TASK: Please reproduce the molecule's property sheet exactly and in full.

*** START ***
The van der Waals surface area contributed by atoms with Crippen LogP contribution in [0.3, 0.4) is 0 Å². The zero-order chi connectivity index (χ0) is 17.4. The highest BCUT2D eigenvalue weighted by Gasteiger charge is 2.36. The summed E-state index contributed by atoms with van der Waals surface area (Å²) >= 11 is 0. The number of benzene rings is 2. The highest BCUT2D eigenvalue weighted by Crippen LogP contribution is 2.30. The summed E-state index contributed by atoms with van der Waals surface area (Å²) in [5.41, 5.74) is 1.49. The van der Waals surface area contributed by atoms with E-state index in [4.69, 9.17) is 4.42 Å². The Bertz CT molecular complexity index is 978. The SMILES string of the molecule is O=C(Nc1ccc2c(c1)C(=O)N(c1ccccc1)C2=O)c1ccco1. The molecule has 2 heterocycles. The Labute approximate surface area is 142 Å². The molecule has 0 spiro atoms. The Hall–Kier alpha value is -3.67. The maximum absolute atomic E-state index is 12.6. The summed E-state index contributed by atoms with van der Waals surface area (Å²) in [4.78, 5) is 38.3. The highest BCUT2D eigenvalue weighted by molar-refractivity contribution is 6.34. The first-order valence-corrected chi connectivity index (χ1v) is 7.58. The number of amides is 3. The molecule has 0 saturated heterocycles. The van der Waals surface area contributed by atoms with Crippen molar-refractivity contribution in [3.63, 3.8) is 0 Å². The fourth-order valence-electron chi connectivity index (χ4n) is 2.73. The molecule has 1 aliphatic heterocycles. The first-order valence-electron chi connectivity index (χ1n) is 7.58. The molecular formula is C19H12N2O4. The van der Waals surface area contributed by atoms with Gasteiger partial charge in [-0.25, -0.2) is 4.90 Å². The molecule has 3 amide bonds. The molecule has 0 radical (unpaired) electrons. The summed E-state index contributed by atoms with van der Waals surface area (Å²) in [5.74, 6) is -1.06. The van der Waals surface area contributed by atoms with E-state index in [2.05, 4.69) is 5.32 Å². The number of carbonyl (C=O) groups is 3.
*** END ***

The van der Waals surface area contributed by atoms with Crippen LogP contribution in [0.3, 0.4) is 0 Å². The zero-order chi connectivity index (χ0) is 17.4. The highest BCUT2D eigenvalue weighted by Gasteiger charge is 2.36. The summed E-state index contributed by atoms with van der Waals surface area (Å²) >= 11 is 0. The number of benzene rings is 2. The highest BCUT2D eigenvalue weighted by Crippen LogP contribution is 2.30. The summed E-state index contributed by atoms with van der Waals surface area (Å²) in [5.41, 5.74) is 1.49. The van der Waals surface area contributed by atoms with E-state index in [4.69, 9.17) is 4.42 Å². The Bertz CT molecular complexity index is 978. The SMILES string of the molecule is O=C(Nc1ccc2c(c1)C(=O)N(c1ccccc1)C2=O)c1ccco1. The molecule has 2 heterocycles. The Labute approximate surface area is 142 Å². The molecule has 0 spiro atoms. The Hall–Kier alpha value is -3.67. The maximum absolute atomic E-state index is 12.6. The summed E-state index contributed by atoms with van der Waals surface area (Å²) in [4.78, 5) is 38.3. The highest BCUT2D eigenvalue weighted by molar-refractivity contribution is 6.34. The first-order valence-corrected chi connectivity index (χ1v) is 7.58. The number of amides is 3. The molecule has 0 saturated heterocycles. The van der Waals surface area contributed by atoms with Crippen molar-refractivity contribution in [3.63, 3.8) is 0 Å². The fourth-order valence-electron chi connectivity index (χ4n) is 2.73. The molecule has 1 aliphatic heterocycles. The first-order valence-electron chi connectivity index (χ1n) is 7.58. The molecular formula is C19H12N2O4. The van der Waals surface area contributed by atoms with Gasteiger partial charge in [-0.25, -0.2) is 4.90 Å². The molecule has 3 amide bonds. The molecule has 0 radical (unpaired) electrons. The summed E-state index contributed by atoms with van der Waals surface area (Å²) in [5.74, 6) is -1.06. The van der Waals surface area contributed by atoms with E-state index in [2.05, 4.69) is 5.32 Å². The number of carbonyl (C=O) groups is 3.